Now let’s look at the ground side of things. The regulator’s internal ground reference is the line connecting IC202-4 and other parts. Let’s call that point, GndRef. The output voltage is exactly 5V above that point. If we didn’t have remote sensing, GndRef would be connected directly to HGDrv. Output voltage would indeed be 5V above that but the drop across the HGDrv line and connectors going to the socket might result in +0.1V at the socket pin, reducing the voltage across the tube by that amount. By connecting GndRef, through HGSen, separately to the tube socket, the regulator holds the output voltage to 5V above that point, eliminating the error. IC201B has ultra-low offset so it’s a lot like connecting GndRef directly to HGSen. With the buffer, IC202’s 2mA operating current and the voltage divider currents are kept off of the HGSen line, avoiding a small error from that. Notice that in this example, remote sensing has saved a total of 4% error.
Finally, diodes D203-206 insure that sense and drive lines don’t get too far apart when connections are being made. In normal operation, the 200mV or so maximum voltage across the diodes will not make them conduct significantly.
Appendix C: Testing the Heater Regulator Board Accurately
I hope I’m not belaboring the point about separate drive and sense lines but they come into play both for the HRB operating in the system and for testing the HRB accurately. The paragraph in Part III which references this appendix offers a good introduction:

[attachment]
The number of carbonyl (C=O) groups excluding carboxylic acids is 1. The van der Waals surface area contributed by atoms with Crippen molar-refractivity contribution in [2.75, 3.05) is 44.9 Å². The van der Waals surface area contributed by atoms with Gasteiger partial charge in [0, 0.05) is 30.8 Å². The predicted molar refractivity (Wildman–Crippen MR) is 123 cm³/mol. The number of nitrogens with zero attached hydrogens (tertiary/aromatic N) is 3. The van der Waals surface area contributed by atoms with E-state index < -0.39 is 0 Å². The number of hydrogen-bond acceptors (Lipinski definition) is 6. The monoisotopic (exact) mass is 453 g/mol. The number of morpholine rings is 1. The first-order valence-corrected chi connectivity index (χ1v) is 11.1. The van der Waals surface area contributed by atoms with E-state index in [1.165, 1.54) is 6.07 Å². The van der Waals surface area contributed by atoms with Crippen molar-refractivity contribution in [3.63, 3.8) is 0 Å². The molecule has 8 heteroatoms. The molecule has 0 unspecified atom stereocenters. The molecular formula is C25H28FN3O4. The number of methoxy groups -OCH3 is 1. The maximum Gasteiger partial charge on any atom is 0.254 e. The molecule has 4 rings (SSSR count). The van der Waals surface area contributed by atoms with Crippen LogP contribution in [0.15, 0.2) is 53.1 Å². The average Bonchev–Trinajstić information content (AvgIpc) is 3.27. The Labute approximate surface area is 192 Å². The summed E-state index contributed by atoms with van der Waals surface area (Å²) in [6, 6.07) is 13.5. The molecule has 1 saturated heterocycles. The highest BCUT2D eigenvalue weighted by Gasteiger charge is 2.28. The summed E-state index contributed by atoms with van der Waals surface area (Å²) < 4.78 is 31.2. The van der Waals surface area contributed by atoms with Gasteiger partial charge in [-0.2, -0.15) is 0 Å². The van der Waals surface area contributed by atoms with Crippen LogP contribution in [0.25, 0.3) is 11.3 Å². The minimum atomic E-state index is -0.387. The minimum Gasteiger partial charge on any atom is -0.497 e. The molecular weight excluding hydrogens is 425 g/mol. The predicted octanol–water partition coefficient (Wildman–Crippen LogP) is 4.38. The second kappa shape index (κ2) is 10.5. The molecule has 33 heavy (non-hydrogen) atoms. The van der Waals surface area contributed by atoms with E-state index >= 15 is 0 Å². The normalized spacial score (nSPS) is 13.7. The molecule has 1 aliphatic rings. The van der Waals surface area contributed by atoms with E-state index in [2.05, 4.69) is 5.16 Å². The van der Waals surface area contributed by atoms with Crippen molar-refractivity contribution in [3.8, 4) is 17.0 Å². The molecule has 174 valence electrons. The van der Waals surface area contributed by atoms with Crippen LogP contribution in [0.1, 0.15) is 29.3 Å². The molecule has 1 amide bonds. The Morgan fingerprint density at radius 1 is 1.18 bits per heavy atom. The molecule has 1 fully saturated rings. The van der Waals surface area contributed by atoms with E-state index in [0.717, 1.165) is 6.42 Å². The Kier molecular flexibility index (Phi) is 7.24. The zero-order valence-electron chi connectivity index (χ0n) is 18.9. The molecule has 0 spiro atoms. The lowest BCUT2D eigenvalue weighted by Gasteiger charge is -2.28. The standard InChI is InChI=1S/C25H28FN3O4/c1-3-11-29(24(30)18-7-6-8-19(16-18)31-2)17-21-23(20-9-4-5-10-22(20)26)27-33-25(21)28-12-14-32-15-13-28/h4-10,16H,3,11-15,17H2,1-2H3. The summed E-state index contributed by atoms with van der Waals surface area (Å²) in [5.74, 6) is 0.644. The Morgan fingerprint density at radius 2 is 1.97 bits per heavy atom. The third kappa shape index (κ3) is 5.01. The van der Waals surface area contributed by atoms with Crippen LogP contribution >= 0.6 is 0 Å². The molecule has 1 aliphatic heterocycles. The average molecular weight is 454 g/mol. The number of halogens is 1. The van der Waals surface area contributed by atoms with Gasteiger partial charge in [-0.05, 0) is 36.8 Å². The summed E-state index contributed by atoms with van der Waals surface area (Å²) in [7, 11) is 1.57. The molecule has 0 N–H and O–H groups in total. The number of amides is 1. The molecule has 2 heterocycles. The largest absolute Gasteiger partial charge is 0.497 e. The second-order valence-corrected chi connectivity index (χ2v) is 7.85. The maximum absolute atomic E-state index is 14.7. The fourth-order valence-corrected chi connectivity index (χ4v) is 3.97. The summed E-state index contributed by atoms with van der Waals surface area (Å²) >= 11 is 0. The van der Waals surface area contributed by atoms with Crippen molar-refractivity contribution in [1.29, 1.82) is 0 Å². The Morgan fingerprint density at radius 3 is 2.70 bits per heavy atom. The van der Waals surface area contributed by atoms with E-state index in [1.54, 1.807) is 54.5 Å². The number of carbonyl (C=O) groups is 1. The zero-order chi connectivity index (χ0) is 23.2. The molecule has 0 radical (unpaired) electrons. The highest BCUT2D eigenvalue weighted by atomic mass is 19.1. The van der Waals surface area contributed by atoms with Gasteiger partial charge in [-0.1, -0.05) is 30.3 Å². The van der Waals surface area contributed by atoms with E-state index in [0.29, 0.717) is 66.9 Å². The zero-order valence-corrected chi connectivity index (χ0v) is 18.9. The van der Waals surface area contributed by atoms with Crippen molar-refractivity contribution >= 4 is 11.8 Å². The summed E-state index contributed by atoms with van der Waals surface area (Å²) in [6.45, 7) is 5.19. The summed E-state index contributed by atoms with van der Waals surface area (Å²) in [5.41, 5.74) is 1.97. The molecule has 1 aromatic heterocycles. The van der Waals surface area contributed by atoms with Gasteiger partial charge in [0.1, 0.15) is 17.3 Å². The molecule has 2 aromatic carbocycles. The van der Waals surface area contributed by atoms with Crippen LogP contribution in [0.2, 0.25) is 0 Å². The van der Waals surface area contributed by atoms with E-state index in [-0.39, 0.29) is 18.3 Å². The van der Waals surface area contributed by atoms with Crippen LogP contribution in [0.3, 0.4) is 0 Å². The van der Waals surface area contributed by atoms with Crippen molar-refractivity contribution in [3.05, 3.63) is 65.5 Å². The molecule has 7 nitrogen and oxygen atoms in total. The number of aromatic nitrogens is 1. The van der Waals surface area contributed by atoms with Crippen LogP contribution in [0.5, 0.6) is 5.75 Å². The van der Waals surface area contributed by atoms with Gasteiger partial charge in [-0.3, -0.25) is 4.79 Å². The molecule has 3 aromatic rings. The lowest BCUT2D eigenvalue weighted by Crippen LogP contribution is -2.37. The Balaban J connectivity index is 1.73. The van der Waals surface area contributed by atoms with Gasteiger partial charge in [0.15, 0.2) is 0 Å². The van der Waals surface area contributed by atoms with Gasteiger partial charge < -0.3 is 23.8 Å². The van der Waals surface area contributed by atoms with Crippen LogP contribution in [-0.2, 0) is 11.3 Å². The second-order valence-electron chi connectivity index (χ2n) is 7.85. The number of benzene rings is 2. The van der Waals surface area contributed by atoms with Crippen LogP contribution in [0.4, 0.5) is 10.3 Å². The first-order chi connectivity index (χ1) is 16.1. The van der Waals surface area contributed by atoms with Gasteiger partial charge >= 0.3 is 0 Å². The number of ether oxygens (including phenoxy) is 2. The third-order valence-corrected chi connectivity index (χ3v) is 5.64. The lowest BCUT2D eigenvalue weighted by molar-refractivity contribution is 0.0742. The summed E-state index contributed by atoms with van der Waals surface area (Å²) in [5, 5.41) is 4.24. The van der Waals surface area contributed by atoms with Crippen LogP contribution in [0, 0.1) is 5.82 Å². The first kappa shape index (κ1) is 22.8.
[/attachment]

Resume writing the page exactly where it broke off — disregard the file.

Exactly how you connect the load resistor, meter, drive and sense lines is critical to accurate load testing. If done properly, you should be rewarded with finding that the load has almost no effect on the voltage. The main thing is the meter should not connect directly to the drive line or the socket; rather, it should connect to the sense line and the sense line connects to the drive line at the socket. This goes for the ground side as well as the voltage side of the heater connections.
At upper right, since there’s very little current in the sense line, the V-meter sees exactly what the sense input sees. The problem below is that heavy current flows through the wire between the V-meter and the sense input, so they see different voltages due to wire resistance.
Now let’s extend this approach to the ground side as well, as seen at right. Here, the meter is seeing the same voltage as the sense lines on both terminals of the power supply. Note that this illustration is for purposes of testing the HRB. In an actual application, there would be emphasis on locating the sense-line-to-drive-line connections close to the load.